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Sunday, January 2, 2011

Breakthrough in HIV Research



Researchers have made a breakthrough in HIV research that had eluded scientists for over 20 years, potentially leading to better treatments for HIV, in a study published today in the journal Nature.


The researchers, from Imperial College London and Harvard University, have grown a crystal that reveals the structure of an enzyme called integrase, which is found in retroviruses like HIV. When HIV infects someone, it uses integrase to paste a copy of its genetic information into their DNA.


Prior to the new study, which was funded by the Medical Research Council and the US National Institutes of Health, many researchers had tried and failed to work out the three-dimensional structure of integrase bound to viral DNA. New antiretroviral drugs for HIV work by blocking integrase, but scientists did not understand exactly how these drugs were working or how to improve them.


Researchers can only determine the structure of this kind of molecular machinery by obtaining high quality crystals. For the new study, researchers grew a crystal using a version of integrase borrowed from a little-known retrovirus called Prototype Foamy Virus (PFV). Based on their knowledge of PFV integrase and its function, they were confident that it was very similar to its HIV counterpart.


Over the course of four years, the researchers carried out over 40,000 trials, out of which they were able to grow just seven kinds of crystals. Only one of these was of sufficient quality to allow determination of the three-dimensional structure.


Dr Peter Cherepanov, the lead author of the study from the Department of Medicine at Imperial College London, said: "It is a truly amazing story. When we started out, we knew that the project was very difficult, and that many tricks had already been tried and given up by others long ago. Therefore, we went back to square one and started by looking for a better model of HIV integrase, which could be more amenable for crystallization. Despite initially painstakingly slow progress and very many failed attempts, we did not give up and our effort was finally rewarded."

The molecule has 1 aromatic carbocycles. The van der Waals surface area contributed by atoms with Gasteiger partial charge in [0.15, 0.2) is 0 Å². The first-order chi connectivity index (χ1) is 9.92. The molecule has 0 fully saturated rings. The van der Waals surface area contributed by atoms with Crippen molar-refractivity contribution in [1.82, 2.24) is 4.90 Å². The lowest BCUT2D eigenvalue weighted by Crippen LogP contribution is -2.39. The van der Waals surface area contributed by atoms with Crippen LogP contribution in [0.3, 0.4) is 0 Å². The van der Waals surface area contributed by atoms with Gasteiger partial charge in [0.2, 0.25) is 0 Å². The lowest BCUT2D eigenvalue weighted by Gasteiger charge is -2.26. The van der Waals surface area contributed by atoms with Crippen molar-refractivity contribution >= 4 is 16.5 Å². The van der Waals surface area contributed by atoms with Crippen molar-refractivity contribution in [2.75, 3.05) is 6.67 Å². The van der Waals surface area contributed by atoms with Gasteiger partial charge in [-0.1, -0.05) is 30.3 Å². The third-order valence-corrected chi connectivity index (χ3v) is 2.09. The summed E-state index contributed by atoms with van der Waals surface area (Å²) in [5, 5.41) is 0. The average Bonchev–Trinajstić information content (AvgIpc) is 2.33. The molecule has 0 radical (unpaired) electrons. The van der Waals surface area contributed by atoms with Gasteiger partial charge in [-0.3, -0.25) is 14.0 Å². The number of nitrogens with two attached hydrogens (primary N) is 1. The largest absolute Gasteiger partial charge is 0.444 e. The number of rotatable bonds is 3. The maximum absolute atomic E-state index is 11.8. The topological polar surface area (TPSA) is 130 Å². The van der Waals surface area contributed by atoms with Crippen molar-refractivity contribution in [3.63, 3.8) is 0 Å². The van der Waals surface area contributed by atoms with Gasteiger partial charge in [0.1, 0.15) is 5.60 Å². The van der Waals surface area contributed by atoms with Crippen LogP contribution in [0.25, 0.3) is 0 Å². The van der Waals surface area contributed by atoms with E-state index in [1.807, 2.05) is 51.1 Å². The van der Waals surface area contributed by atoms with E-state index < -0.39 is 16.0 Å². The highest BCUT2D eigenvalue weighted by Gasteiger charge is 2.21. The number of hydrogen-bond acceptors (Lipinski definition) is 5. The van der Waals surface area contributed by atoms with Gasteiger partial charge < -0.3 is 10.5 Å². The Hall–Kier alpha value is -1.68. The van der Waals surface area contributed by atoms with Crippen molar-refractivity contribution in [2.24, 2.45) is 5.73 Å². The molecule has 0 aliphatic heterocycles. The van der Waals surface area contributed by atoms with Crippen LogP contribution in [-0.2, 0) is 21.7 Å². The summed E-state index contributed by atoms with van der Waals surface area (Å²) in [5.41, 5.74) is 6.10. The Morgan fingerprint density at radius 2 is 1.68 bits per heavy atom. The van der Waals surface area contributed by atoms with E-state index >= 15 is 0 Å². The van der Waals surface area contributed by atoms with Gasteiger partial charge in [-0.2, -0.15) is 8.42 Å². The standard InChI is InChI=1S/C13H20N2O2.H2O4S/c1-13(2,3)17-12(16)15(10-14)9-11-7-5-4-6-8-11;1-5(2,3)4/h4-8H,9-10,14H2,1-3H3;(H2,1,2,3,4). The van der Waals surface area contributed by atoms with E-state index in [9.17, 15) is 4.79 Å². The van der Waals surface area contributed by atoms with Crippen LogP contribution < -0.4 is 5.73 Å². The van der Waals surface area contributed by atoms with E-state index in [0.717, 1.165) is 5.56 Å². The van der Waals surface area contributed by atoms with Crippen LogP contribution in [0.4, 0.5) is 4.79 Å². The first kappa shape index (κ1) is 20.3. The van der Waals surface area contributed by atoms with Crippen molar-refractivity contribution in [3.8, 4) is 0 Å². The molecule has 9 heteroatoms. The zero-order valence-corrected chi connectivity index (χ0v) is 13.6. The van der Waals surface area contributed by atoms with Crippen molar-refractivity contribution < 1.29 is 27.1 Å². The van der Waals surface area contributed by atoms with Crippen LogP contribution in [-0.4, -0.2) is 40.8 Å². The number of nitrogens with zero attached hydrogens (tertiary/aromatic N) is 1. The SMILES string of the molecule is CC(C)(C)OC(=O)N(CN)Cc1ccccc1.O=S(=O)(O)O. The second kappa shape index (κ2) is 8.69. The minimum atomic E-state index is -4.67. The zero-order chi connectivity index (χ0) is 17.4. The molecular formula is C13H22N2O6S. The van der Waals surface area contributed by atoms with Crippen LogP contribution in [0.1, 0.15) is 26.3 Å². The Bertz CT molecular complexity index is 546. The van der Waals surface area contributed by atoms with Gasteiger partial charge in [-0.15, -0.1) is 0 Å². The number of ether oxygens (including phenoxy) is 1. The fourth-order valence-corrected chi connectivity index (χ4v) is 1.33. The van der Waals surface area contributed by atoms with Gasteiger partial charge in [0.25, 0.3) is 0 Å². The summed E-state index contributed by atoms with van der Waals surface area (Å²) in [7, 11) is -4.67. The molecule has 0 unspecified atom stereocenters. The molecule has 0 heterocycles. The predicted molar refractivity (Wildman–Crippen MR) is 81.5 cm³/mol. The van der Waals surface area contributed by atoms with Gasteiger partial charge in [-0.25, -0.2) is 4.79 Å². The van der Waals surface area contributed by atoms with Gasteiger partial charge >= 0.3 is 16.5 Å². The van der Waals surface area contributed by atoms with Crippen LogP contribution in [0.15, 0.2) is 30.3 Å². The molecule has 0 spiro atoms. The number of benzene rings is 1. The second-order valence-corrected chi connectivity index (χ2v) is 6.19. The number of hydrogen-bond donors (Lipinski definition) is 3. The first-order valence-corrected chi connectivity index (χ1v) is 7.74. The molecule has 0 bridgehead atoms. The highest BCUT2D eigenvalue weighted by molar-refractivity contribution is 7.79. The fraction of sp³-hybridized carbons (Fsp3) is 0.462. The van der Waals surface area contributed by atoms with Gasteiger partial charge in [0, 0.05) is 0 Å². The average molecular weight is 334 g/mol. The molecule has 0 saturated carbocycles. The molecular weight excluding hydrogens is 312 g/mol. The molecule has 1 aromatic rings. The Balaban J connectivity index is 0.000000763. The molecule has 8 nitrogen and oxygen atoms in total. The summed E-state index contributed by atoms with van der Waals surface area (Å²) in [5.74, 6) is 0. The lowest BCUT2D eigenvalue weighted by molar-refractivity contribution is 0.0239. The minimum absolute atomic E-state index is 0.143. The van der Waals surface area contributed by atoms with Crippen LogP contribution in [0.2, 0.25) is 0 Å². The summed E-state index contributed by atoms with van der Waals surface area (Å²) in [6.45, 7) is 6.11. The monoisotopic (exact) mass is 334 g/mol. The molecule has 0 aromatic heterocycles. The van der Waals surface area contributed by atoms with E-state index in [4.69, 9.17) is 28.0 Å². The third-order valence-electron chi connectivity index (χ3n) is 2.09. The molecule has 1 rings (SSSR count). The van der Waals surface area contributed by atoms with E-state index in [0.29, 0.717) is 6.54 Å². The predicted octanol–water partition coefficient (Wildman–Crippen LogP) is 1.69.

After growing the crystals in the lab, the researchers used the giant synchrotron machine at the Diamond Light Source in South Oxfordshire to collect X-ray diffraction data from these crystals, which enabled them to determine the long-sought structure. The researchers then soaked the crystals in solutions of the integrase inhibiting drugs Raltegravir (also known as Isentress) and Elvitegravir and observed for the first time how these antiretroviral drugs bind to and inactivate integrase.


The new study shows that retroviral integrase has quite a different structure to that which had been predicted based on earlier research. Availability of the integrase structure means that researchers can begin to fully understand how existing drugs that inhibit integrase are working, how they might be improved, and how to stop HIV developing resistance to them.

For further information please contact:


Laura Gallagher
Research Media Relations Manager
Imperial College London
e-mail: l.gallagher@imperial.ac.uk
Telephone: +44 (0)207 594 8432 or ext. 48432
Out of hours duty Press Officer: +44 (0)7803 886 248


Dr Peter P Cherepanov

Department of Medicine
4th Floor, Medical School
Norfolk Place
St Mary's Campus
Tel: +44 (0)20 7594 3655

4 comments:

  1. its great to see that medical research is making a brake threw in HIV i wounder how long we are away form a cure if that ever becomes posible or maybe a vacine to stop it in the first place it would save countless lives

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  2. Hi Kevin,
    Yes I was very glad to see this! It is a huge step in the right direction..thanks for reading..hope to see you again

    ReplyDelete
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  4. Thank you for reading Lindasy..

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